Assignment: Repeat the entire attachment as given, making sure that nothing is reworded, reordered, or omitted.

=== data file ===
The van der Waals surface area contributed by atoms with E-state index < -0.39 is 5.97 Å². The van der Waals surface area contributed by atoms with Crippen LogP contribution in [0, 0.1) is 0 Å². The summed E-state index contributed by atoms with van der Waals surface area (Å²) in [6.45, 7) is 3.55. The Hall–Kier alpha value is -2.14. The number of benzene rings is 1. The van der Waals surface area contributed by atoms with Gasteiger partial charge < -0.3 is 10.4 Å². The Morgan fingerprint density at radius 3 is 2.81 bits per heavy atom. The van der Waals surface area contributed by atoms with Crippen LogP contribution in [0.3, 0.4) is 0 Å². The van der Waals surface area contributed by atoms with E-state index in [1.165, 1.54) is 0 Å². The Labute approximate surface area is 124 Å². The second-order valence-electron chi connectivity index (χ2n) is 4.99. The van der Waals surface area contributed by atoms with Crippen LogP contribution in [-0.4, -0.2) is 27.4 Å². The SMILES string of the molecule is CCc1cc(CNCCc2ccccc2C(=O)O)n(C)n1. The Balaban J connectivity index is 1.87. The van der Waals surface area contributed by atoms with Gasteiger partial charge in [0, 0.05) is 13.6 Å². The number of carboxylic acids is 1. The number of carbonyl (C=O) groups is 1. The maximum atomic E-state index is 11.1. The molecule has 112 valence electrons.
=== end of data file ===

The van der Waals surface area contributed by atoms with E-state index < -0.39 is 5.97 Å². The van der Waals surface area contributed by atoms with Crippen LogP contribution in [0, 0.1) is 0 Å². The summed E-state index contributed by atoms with van der Waals surface area (Å²) in [6.45, 7) is 3.55. The Hall–Kier alpha value is -2.14. The number of benzene rings is 1. The van der Waals surface area contributed by atoms with Gasteiger partial charge < -0.3 is 10.4 Å². The Morgan fingerprint density at radius 3 is 2.81 bits per heavy atom. The van der Waals surface area contributed by atoms with Crippen LogP contribution in [0.3, 0.4) is 0 Å². The van der Waals surface area contributed by atoms with E-state index in [1.165, 1.54) is 0 Å². The Labute approximate surface area is 124 Å². The second-order valence-electron chi connectivity index (χ2n) is 4.99. The van der Waals surface area contributed by atoms with Crippen LogP contribution in [-0.4, -0.2) is 27.4 Å². The SMILES string of the molecule is CCc1cc(CNCCc2ccccc2C(=O)O)n(C)n1. The Balaban J connectivity index is 1.87. The van der Waals surface area contributed by atoms with Gasteiger partial charge in [0, 0.05) is 13.6 Å². The number of carboxylic acids is 1. The number of carbonyl (C=O) groups is 1. The maximum atomic E-state index is 11.1. The molecule has 112 valence electrons.